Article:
Graphics3D[{Line[#], Line[Transpose@#]} &@
Table[{Cos[u], v, Sin[u]}, {u, 0, 2 Pi, 2 Pi/20.}, {v, 0, 10, .5}]
]
The next thing that happens is often taken for granted: The transformation of 3D points onto your final image plane you are seeing on the screen. This final ViewMatrix
can (with some work) be extracted from a Mathematica graphics. It should work with AbsoluteOptions[gr3d, ViewMatrix]
but it doesn't. Fortunately, Heike posted an answer how to do this.
Let's do it
OK, to say it with the words of Dr. Faust "Grau, teurer Freund, ist alle Theorie, und grĂ¼n des Lebens goldner Baum". After trying it I noticed that the last two paragraphs of my first version are not necessary.
Let us first create a 3D plot of a cylinder, where we extract the matrices for viewing and keep them up to date even when we rotate the view.
{t, p} = {TransformationMatrix[
RescalingTransform[{{-2, 2}, {-2, 2}, {-3/2, 5/2}}]],
{{1, 0, 0, 0}, {0, 0, 1, 0}, {0, 1, 0, 0}, {0, 0, 0, 1}}};
ParametricPlot3D[{Cos[u], v, Sin[u]}, {u, 0, 2 Pi}, {v, 0, 10},
Boxed -> False, Axes -> False, ViewMatrix -> Dynamic[{t, p}]]
Now {t,p}
always contain the current values of our projection. If you read in the documentation to ViewMatrix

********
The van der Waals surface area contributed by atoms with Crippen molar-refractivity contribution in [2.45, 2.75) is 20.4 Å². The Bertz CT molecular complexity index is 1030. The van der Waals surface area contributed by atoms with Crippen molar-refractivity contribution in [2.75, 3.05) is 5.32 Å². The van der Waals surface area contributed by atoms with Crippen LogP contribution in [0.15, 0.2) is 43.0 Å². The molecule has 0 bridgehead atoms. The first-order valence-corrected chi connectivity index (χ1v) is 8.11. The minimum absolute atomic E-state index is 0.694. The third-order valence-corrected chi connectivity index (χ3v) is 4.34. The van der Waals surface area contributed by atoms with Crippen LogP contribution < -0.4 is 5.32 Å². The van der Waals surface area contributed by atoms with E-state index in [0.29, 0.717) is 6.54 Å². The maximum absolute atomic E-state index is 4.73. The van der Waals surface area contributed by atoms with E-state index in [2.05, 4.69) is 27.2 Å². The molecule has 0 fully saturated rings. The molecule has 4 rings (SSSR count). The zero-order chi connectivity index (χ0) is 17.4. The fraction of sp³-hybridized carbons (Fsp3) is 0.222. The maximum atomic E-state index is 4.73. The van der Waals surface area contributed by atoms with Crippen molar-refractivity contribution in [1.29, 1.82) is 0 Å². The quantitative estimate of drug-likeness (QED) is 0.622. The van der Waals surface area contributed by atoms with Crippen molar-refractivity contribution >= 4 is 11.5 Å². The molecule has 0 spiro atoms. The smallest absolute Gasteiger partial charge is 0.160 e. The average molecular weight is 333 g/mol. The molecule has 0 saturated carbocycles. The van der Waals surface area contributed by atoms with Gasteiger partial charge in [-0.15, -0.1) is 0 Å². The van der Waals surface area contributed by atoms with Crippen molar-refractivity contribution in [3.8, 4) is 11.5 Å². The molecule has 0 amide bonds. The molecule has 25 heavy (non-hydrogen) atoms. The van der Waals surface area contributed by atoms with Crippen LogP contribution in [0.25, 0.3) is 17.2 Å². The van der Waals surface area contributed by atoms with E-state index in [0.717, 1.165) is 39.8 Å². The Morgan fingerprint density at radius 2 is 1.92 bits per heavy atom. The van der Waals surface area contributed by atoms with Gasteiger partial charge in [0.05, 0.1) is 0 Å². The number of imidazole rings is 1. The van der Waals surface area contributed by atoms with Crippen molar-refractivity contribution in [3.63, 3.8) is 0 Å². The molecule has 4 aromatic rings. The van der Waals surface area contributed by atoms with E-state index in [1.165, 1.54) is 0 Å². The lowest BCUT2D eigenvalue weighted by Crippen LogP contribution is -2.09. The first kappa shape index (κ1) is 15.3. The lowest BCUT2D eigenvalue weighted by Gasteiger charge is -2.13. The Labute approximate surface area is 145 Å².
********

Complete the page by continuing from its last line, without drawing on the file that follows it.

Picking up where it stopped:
, you see that
The transformation matrix t is applied to the list {x,y,z,1} for each point. The projection matrix p is applied to the resulting vectors from the transformation.
and
If the result is {tx,ty,tz,tw}, then the screen coordinates for each point are taken to be given by {tx,ty}/tw.
Therefore, we can easily construct a function from {u,v}
to screen-coordinates {x,y}
With[{m1 = t, m2 = p},
projection[{u_, v_}] = {#1, #2}/#4 & @@ (m2.m1.{Cos[u], v, Sin[u], 1})
]
Let's test wether our projection is correct. Rotate the cylinder graphics so that you have a nice view and execute the projection
definition again.
Graphics[{Line /@ #, Line /@ Transpose[#]} &@
Table[projection[{u, v}], {u, 0, 2 Pi, .1}, {v, 0, 10}],
Axes -> True, PlotRange -> {{0, 1}, {0, 1}}]
Please note that this is no 3D graphics. We transform directly from {u,v}
cylinder to {x,y}
screen-coordinates. Those screen-coordinates are always in the range [0,1] for x and y.
Now comes the important step: This transformation can directly be used with TextureCoordinateFunction